Correct use of grep during recursive search

Whenever I need to search through multiple files after a specific term, I usually turn to GNU grep. If I happen to be on a Windows computer, I normally install Cygwin that allows  me to use the same tool. If all else fails, or I am unable to install Cygwin for some reason, I turn to the the built-in Windows command line tools find and findstr for emergencies.

Grep is a great tool. It’s easy to learn, and it has multiple additional functionaltity (like regular expression search patterns) for finding that particular needle in the haystack you are looking for .

In its simplest form, you normally run:

grep "search term" *

This will search through all files in the current folder and report where instances of “search term” are found.

If you however need to search through the current folder (which also happens to contain multiple subfolders), and you want to do a recursive search through all the subfolders, you would on a Linux system normally write the following:

grep -r "search term" *

And you will then get the desired response. Grep will recurse through the current directory and all subdirectories for instances of “search term”.

I got really surprised the other day when I had to do a recursive search on files with a specific suffix, like *.txt. Beforehand, I knew to a certain degree what the result would be, but grep was unable to find what I was looking for! Let me illustrate by example:

For this test we will use a random set of text files found on the internet. For my own amusement, I used the ufo archives from, located at Feel free to try out for yourself.

Now, if we want to find out which files that contain a specific search term, in the current directory and all subdirectories, the intuitive approach would be to run the following command:

grep -r "The lecture was then essentially" *.ufo

Don’t you agree? However, grep will not provide the desired response if you run this command!

Instead, it will search through all files in the *current* directory!

In order to search through all the subdirectories as well, you need to use the following command:

grep -r "The lecture was then essentially" * --include=*.ufo

This will give the desired output. Note that the file search pattern has been modified from “*.ufo” to “*”.

I haven’t confirmed my theory on this yet, but my  assumption is that “*.ufo” is interpreted by the shell first and then passed on to grep. Grep would then think (since the shell interpreted your input first hand) you would only be interested in the files listed in the current directory.

Now that you know better, you won’t make the mistake I did (and probably have done several times earlier without knowing better!). Happy searching!

Hacking garage door remote controllers

Since I bought my house a year ago, which has a built-in garage with a radio controlled garage door opener, I have played with the idea that some day I will learn the basics of radio and replicate the signal from my garage door key fob and open the garage door from a command line.

This article explains step by step how I managed to figure that out. I have attempted to keep it strictly to the point and without involving too much detail. Interested readers are instead referred to the sources where I have found the information myself. Impatient readers can skip the next section, background, without losing context.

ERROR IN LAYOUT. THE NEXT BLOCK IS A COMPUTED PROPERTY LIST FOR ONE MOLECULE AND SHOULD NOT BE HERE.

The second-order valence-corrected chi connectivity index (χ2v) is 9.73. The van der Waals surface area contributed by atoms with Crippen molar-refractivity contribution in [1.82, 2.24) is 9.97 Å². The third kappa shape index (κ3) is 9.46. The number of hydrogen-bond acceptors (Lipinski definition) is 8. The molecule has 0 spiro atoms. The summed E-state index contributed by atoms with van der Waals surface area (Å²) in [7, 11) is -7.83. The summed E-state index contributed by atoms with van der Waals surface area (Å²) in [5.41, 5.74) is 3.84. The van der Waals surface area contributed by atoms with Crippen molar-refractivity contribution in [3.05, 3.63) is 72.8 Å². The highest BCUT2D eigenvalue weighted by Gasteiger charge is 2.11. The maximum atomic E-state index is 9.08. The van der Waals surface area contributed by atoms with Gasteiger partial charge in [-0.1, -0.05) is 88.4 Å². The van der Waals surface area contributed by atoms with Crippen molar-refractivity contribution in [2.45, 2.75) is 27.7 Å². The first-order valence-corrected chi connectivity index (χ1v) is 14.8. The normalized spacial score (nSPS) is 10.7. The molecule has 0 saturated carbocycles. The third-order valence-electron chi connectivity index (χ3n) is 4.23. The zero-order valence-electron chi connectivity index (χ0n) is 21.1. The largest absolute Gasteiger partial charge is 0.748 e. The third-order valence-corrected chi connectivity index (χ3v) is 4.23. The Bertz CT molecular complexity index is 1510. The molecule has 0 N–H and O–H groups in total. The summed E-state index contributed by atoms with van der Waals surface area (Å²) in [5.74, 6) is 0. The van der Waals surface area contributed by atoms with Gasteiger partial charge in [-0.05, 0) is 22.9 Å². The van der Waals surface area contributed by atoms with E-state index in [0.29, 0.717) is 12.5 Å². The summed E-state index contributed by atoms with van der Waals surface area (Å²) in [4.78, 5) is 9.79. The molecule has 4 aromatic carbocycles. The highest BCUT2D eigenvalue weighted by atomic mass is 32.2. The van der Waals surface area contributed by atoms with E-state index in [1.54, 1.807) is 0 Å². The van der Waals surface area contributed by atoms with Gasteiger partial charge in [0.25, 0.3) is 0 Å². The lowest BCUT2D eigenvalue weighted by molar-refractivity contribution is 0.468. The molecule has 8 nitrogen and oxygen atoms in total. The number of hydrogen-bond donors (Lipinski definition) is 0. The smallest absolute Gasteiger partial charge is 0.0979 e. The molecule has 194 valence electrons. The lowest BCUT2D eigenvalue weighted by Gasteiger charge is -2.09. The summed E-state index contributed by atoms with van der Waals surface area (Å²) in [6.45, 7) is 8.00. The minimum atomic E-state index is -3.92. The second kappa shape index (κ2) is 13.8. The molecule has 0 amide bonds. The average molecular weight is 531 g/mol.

Let me be frank. Before this project, I knew basically nothing about the technical aspects of radio. The topic always fascinated me, but never enough to actually start studying or examining how it works. It was first when I saw a YouTube video featuring a talk by the creator of rfcat which was held at the DEF CON ® 20 conference in 2012 that I became dedicated to learning the basics.

There are a few guides available online about these type of projects already (i.e. hacking fixed key remotes), but I couldn’t find one detailed enough for my scenario and simple enough for someone with my limited background in radio t0 understand. Before starting this project, my knowledge of radio was fairly limited to knowing how I could operate the radio in my car, that radio operates over different frequencies in the spectrum (radio broadcast, WLAN, RC etc) and that the data can be modulated in different ways (AM/FM) . I had no practical knowledge whatsoever and barely knew what pulse code modulation (ASK/OOK) was.

However, that didn’t stop me from learning how it could be done, and I combined the information I found online with additional support from two individuals on the #rfcat IRC channel on Freenode,  AndrewMac and samy^^,  who pretty much taught me everything I needed to know. AndrewMac had written an article on the topic a few years back, and samy^^ demonstrated a neat trick to me on how to decode wave patterns, which I will show you later on.


The gear I used to accomplish this project is listed below. All but the proprietary key fob can easily be ordered online.

  • Software Defined Radio (SDR) that you can buy off Deal Extreme for $20
  • TI CC1111 radio transceiver development kit, flashed with rfcat firmware (which allows it to operate in lower frequency ranges)
  • GoodFET JTAG adapter (you need this to flash the firmware on the TI CC1111)
  • Proprietary key fob that you want to replicate


The guide assumes that the reader is using a Linux based operating system. If not, there are other alternative applications you can use (e.g. sdrsharp instead of gqrx), and you can probably, with a little effort, apply the remaining steps to suit your environment. If you’re running on a Linux based OS,  you need three different applications to finish this project.